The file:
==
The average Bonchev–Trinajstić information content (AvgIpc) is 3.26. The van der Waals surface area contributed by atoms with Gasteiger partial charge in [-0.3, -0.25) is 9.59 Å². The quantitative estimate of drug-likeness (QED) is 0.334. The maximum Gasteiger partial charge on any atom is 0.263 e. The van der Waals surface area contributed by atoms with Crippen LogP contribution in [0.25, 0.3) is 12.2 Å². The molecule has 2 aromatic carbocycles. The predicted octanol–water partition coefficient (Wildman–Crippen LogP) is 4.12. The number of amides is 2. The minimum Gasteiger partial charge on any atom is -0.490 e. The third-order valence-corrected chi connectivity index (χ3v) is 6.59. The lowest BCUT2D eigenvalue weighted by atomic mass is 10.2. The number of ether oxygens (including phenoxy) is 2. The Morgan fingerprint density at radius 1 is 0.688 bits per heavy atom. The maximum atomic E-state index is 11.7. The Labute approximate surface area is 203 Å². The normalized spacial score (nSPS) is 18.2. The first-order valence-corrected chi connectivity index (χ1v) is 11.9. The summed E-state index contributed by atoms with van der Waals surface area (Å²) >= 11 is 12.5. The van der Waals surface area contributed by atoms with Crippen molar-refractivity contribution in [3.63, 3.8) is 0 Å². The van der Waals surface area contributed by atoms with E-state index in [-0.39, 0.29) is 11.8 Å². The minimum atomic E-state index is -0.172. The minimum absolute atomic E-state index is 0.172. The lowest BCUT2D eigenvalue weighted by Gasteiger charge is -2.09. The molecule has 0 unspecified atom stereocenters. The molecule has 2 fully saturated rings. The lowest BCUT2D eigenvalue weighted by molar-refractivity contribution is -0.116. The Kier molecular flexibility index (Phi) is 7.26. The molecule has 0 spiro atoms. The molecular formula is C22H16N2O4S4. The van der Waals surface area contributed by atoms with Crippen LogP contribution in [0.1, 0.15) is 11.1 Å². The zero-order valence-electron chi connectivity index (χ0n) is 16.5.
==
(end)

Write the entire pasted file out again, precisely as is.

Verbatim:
The average Bonchev–Trinajstić information content (AvgIpc) is 3.26. The van der Waals surface area contributed by atoms with Gasteiger partial charge in [-0.3, -0.25) is 9.59 Å². The quantitative estimate of drug-likeness (QED) is 0.334. The maximum Gasteiger partial charge on any atom is 0.263 e. The van der Waals surface area contributed by atoms with Crippen LogP contribution in [0.25, 0.3) is 12.2 Å². The molecule has 2 aromatic carbocycles. The predicted octanol–water partition coefficient (Wildman–Crippen LogP) is 4.12. The number of amides is 2. The minimum Gasteiger partial charge on any atom is -0.490 e. The third-order valence-corrected chi connectivity index (χ3v) is 6.59. The lowest BCUT2D eigenvalue weighted by atomic mass is 10.2. The number of ether oxygens (including phenoxy) is 2. The Morgan fingerprint density at radius 1 is 0.688 bits per heavy atom. The maximum atomic E-state index is 11.7. The Labute approximate surface area is 203 Å². The normalized spacial score (nSPS) is 18.2. The first-order valence-corrected chi connectivity index (χ1v) is 11.9. The summed E-state index contributed by atoms with van der Waals surface area (Å²) >= 11 is 12.5. The van der Waals surface area contributed by atoms with Crippen molar-refractivity contribution in [3.63, 3.8) is 0 Å². The van der Waals surface area contributed by atoms with E-state index in [-0.39, 0.29) is 11.8 Å². The minimum atomic E-state index is -0.172. The minimum absolute atomic E-state index is 0.172. The lowest BCUT2D eigenvalue weighted by Gasteiger charge is -2.09. The molecule has 0 unspecified atom stereocenters. The molecule has 2 fully saturated rings. The lowest BCUT2D eigenvalue weighted by molar-refractivity contribution is -0.116. The Kier molecular flexibility index (Phi) is 7.26. The molecule has 0 spiro atoms. The molecular formula is C22H16N2O4S4. The van der Waals surface area contributed by atoms with Crippen LogP contribution in [0.1, 0.15) is 11.1 Å². The zero-order valence-electron chi connectivity index (χ0n) is 16.5.